Mandibular Symphyseal and Parasymphyseal Fractures

Updated: Sep 16, 2015
  • Author: William D Clark, MD, DDS; Chief Editor: Arlen D Meyers, MD, MBA  more...
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Overview

History of the Procedure

Mandible fractures are described in early Egyptian writings. Hippocrates advocated the use of bandages and interdental wiring for the treatment of mandibular fractures. In a 3-part article published during the Civil War, Gunning wrote of using dental splints attached to elaborate external appliances. In 1881, Gilmer first described the use of bars on both arches, fixed to the teeth and to each other with fine wire ligatures. [1]

The first mandibular bone plating is credited to Schede, who is said to have used a steel plate screwed to the mandible in the late 1880s. In 1934, Vorschutz described external fixation using transdermal bone screws and plaster. The Morris biphase is a refinement of that technique.

History of rigid internal fixation devices is ongoing, with a new theory and a corresponding set of devices appearing every few years. [2, 3, 4]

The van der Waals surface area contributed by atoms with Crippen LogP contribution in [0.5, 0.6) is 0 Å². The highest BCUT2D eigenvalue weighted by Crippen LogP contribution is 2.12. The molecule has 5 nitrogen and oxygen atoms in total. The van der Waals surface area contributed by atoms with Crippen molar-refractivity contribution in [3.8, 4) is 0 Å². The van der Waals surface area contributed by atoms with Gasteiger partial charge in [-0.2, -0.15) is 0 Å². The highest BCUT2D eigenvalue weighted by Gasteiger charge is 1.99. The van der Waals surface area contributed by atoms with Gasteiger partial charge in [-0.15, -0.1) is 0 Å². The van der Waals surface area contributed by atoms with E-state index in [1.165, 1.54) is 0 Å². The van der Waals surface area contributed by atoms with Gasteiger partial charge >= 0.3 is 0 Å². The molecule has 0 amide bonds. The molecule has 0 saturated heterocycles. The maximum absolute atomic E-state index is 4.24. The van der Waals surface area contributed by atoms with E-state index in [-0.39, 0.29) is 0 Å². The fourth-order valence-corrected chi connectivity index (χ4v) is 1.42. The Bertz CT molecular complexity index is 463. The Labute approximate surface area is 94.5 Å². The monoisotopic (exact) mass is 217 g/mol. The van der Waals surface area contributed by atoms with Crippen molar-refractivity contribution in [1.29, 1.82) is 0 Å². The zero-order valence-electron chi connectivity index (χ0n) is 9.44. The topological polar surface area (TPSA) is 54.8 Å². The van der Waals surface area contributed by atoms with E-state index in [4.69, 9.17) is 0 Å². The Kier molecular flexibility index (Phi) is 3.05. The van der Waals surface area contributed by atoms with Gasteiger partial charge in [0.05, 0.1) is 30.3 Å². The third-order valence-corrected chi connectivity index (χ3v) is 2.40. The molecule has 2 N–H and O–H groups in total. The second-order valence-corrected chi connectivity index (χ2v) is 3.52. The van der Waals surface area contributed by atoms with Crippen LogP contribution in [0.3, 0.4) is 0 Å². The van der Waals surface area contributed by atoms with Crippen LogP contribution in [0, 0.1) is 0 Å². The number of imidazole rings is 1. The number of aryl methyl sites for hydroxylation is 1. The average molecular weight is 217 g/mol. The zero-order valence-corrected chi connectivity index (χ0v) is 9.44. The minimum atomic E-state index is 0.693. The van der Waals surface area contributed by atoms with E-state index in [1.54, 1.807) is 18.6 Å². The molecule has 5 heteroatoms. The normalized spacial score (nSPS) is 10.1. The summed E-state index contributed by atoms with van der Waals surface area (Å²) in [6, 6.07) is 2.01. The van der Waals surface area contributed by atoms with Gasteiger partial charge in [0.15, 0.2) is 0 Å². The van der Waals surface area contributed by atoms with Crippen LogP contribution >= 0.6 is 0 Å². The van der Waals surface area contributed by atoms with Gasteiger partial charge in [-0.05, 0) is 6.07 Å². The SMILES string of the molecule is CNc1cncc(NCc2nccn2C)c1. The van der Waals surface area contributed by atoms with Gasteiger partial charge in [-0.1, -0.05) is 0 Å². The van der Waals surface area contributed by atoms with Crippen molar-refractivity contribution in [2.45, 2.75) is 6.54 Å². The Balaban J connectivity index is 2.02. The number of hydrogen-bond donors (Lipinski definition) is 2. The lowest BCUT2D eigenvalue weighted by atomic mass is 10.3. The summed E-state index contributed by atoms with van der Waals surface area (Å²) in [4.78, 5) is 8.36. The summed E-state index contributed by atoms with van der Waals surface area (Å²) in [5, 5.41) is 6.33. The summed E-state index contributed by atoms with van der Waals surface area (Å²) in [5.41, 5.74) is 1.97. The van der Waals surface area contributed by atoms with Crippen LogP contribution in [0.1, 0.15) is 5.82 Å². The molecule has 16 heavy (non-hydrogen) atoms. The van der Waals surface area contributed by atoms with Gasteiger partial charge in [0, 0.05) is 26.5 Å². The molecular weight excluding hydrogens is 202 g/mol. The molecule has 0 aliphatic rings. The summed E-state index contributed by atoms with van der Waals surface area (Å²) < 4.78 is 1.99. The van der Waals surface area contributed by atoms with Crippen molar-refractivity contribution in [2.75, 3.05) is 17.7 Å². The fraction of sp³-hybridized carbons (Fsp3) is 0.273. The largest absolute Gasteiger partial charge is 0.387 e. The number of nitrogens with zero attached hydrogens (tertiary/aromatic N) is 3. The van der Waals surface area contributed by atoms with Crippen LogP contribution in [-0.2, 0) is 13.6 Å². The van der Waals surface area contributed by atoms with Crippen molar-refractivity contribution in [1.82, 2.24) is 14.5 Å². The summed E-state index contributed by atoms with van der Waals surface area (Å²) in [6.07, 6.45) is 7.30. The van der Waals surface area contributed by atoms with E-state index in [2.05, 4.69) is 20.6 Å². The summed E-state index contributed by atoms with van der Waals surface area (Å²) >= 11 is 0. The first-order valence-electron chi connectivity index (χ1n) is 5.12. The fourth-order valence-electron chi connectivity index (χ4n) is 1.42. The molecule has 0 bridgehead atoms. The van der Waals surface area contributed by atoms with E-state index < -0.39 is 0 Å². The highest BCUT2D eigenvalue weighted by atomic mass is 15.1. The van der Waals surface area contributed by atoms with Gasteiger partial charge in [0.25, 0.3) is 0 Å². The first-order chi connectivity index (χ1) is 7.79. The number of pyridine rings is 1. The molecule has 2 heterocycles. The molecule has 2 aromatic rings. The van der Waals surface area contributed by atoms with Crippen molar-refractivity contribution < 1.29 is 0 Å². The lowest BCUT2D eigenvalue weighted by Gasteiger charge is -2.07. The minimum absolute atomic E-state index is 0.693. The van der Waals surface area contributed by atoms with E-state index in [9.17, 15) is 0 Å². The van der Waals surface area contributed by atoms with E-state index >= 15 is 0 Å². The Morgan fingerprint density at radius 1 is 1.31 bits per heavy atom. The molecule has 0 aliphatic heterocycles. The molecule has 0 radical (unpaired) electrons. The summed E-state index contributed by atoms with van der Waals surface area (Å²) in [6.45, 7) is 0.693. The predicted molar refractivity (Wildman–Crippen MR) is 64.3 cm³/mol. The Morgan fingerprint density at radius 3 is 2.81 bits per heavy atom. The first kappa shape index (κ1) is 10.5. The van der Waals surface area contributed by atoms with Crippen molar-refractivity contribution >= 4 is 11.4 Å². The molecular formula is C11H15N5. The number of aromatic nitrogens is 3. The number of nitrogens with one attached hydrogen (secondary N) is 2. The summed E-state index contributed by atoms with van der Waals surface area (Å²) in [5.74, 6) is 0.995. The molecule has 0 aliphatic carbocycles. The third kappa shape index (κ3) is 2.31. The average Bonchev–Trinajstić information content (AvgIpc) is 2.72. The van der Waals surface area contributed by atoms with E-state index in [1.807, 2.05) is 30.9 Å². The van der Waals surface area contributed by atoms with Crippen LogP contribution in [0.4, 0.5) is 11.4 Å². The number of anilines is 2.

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Problem

Fractures that occur in the midline of the mandible are classified as symphyseal. When teeth are present, the fracture line passes between the mandibular central incisors. Fractures occurring in the area of the mandible from cuspid to cuspid, but not in the midline, are classified as parasymphyseal (as seen in the image below). The treatment of these types of fractures differs little, if at all; therefore, they are discussed together.

The broad red line indicates the symphyseal area. The broad red line indicates the symphyseal area. The pink area between the cuspid teeth, excepting the symphysis, indicates the parasymphyseal area.
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Epidemiology

Frequency